Without Sword, the offensive load has been carried by Ware (13.4ppg, 55% shooting) working inside; and by junior guard Fred Thomas (12.6, 15 treys) working everywhere. Thomas is still not as efficient as wanted at 41% overall shooting, yet his outside touch is better than ever this third year in college competition.
And through November, the active and athletic Johnson had been giving reliable points on all sorts of plays. He’s still averaging 11.9 with 59% shooting, but the last three games the scoring has dropped-off from the fast start. That could be another concern since it echoes his previous two season trends of scoring a lot in the first weeks and struggling once the calendar turns over.
State’s wild card though is Daniels. In the win over St. Louis, easily the best-rated victory of this season to date, the wing forward was 4-of-5 at the arc for 21 total points. In the two losses since, Daniels is 6-of-15 on all shots. He did get to the stripe at Tulane a lot by being aggressive and working for rebounds and was the single largest reason the Dogs had a chance to win.
The fact remains, this is a team which must grind out most of the points they score. Especially as outside offense just can’t be counted on. If the long balls fall, great. Otherwise, execution is everything. Or almost everything, Ware explained. Defense still comes first in Ray’s mind.
Yet at Tulane, the center saw offensive issues infect that end of the court. “Late game when we weren’t scoring it hindered us on defense. It makes us get down a little bit, our bench wasn’t excited. We weren’t scoring and defensively we decided we’re not going to play.”
No wonder then Ray put the pressure on in practices, in a week already intense enough with final exams. Closing out, helping, and rebounding. “We rebounded so much, I can’t tell you!” Ray said. “Like Coach Ray said, if we focus more on defense the offense will come. We have assets on our team that can score the ball.”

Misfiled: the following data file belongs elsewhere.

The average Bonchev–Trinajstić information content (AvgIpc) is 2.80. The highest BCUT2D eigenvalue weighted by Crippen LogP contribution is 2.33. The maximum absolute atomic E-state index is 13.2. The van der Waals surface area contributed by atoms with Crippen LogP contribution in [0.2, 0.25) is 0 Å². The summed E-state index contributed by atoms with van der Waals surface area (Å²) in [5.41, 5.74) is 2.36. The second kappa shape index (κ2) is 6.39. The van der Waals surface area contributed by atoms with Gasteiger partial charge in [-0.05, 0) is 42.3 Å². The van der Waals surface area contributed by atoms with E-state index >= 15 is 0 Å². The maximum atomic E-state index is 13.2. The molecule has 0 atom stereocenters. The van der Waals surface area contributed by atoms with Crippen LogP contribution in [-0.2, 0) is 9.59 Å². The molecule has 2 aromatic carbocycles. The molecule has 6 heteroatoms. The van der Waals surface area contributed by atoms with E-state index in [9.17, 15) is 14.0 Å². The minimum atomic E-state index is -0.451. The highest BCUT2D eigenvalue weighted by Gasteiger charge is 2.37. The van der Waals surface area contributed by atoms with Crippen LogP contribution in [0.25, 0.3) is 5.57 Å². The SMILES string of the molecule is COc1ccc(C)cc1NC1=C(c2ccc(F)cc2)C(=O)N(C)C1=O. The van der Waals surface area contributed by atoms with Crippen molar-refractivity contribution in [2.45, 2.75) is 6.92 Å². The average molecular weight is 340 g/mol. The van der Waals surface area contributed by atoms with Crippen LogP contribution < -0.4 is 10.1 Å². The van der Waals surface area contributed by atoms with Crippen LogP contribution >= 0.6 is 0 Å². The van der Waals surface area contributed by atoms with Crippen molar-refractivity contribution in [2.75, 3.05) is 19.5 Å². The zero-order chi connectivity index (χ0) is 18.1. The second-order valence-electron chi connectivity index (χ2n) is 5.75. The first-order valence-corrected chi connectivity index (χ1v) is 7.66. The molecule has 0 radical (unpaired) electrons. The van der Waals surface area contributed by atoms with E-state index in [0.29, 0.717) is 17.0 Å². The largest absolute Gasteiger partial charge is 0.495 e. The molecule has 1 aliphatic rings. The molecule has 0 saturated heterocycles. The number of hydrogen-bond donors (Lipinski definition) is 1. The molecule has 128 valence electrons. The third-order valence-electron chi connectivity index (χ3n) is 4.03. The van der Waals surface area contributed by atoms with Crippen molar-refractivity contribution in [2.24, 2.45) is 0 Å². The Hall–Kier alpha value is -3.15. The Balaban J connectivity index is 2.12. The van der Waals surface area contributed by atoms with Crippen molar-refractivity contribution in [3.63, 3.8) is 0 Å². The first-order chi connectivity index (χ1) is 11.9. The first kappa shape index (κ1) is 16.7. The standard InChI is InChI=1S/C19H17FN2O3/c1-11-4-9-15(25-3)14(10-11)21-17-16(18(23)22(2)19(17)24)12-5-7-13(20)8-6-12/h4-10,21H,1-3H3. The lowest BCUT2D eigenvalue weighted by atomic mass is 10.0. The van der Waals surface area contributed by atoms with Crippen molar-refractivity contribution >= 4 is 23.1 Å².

It is barely mid-December with league play weeks away. Still scoring a win now is of even more importance than a week ago, when Ray said he’d seen the Bulldogs’ RPI at 43 in one rankings. As of today, ESPN places State 79th. Which is not terrible by SEC standards since only five league teams are in the top-50 at this point, considered a practical benchmark for NCAA at-large status. Another unofficial site, RealTime RPI, has the Bulldogs only 127th. Oregon State is 156th.
The larger problem is in ESPN’s rankings there are not many opportunities left to gain RPI points. For that matter the best win of the bunch to-date is over Utah State, 121 by ESPN (140 RT). The RealTime folk think much more of St. Louis at 47, compared to ESPN’s 233. Western Carolina is 189, Mississippi Valley State 236th as of the latest ratings.
At least TCU (57th ESPN) is not a ‘bad’ loss. But Tulane is just 140 in the same list. And there are not a lot of RPI-raisers ahead according to ESPN. Arkansas State is 337th out of 351 teams ranked. South Carolina Upstate 210, Jacksonville 341, and McNeese State 90th. Even ACC member Florida State comes in only 172 today. The positive view is all these matchups certainly offer excellent opportunities for Ws and here in year-three Ray’s program needs as many as available.
So scoring a win this weekend is about much, much more than ending any road-drought. It is almost a must to put Mississippi State on a better road to post-season play. It’s about executing, Ware said. That and effort and energy.
”If we bring that against Oregon State, we’ll be fine.”